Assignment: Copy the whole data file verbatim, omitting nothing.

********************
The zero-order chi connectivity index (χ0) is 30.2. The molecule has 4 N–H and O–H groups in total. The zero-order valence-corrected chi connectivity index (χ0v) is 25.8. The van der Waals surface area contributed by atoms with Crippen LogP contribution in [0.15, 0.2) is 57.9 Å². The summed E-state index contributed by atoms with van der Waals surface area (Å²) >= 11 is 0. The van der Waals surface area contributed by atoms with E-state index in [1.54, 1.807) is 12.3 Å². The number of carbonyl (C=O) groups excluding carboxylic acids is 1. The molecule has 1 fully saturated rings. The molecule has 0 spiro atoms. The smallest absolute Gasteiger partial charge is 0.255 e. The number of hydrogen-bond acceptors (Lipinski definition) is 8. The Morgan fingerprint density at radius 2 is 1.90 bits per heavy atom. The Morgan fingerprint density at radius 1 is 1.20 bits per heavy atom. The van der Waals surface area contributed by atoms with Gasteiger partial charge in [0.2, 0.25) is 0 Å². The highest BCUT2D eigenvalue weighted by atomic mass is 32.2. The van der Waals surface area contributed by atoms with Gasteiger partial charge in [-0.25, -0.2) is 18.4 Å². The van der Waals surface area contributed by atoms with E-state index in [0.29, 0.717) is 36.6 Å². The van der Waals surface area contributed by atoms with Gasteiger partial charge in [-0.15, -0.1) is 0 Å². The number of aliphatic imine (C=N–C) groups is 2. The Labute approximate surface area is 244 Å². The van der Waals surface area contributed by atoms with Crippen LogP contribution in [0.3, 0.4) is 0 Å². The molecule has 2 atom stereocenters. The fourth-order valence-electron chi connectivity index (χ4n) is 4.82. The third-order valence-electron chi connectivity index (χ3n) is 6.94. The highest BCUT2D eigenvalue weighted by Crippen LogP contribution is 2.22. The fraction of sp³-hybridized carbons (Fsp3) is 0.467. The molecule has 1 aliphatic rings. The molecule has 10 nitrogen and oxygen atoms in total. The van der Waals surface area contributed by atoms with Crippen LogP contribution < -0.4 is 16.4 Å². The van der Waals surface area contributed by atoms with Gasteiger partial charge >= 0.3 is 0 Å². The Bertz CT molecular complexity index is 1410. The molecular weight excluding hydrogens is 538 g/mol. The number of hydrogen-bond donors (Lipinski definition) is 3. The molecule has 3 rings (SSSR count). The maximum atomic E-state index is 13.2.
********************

The zero-order chi connectivity index (χ0) is 30.2. The molecule has 4 N–H and O–H groups in total. The zero-order valence-corrected chi connectivity index (χ0v) is 25.8. The van der Waals surface area contributed by atoms with Crippen LogP contribution in [0.15, 0.2) is 57.9 Å². The summed E-state index contributed by atoms with van der Waals surface area (Å²) >= 11 is 0. The van der Waals surface area contributed by atoms with E-state index in [1.54, 1.807) is 12.3 Å². The number of carbonyl (C=O) groups excluding carboxylic acids is 1. The molecule has 1 fully saturated rings. The molecule has 0 spiro atoms. The smallest absolute Gasteiger partial charge is 0.255 e. The number of hydrogen-bond acceptors (Lipinski definition) is 8. The Morgan fingerprint density at radius 2 is 1.90 bits per heavy atom. The Morgan fingerprint density at radius 1 is 1.20 bits per heavy atom. The van der Waals surface area contributed by atoms with Gasteiger partial charge in [0.2, 0.25) is 0 Å². The highest BCUT2D eigenvalue weighted by atomic mass is 32.2. The van der Waals surface area contributed by atoms with Gasteiger partial charge in [-0.25, -0.2) is 18.4 Å². The van der Waals surface area contributed by atoms with E-state index in [0.29, 0.717) is 36.6 Å². The van der Waals surface area contributed by atoms with Gasteiger partial charge in [-0.15, -0.1) is 0 Å². The number of aliphatic imine (C=N–C) groups is 2. The Labute approximate surface area is 244 Å². The van der Waals surface area contributed by atoms with Crippen LogP contribution in [0.3, 0.4) is 0 Å². The molecule has 2 atom stereocenters. The fourth-order valence-electron chi connectivity index (χ4n) is 4.82. The third-order valence-electron chi connectivity index (χ3n) is 6.94. The highest BCUT2D eigenvalue weighted by Crippen LogP contribution is 2.22. The fraction of sp³-hybridized carbons (Fsp3) is 0.467. The molecule has 1 aliphatic rings. The molecule has 10 nitrogen and oxygen atoms in total. The van der Waals surface area contributed by atoms with Crippen LogP contribution < -0.4 is 16.4 Å². The van der Waals surface area contributed by atoms with Gasteiger partial charge >= 0.3 is 0 Å². The Bertz CT molecular complexity index is 1410. The molecular weight excluding hydrogens is 538 g/mol. The number of hydrogen-bond donors (Lipinski definition) is 3. The molecule has 3 rings (SSSR count). The maximum atomic E-state index is 13.2.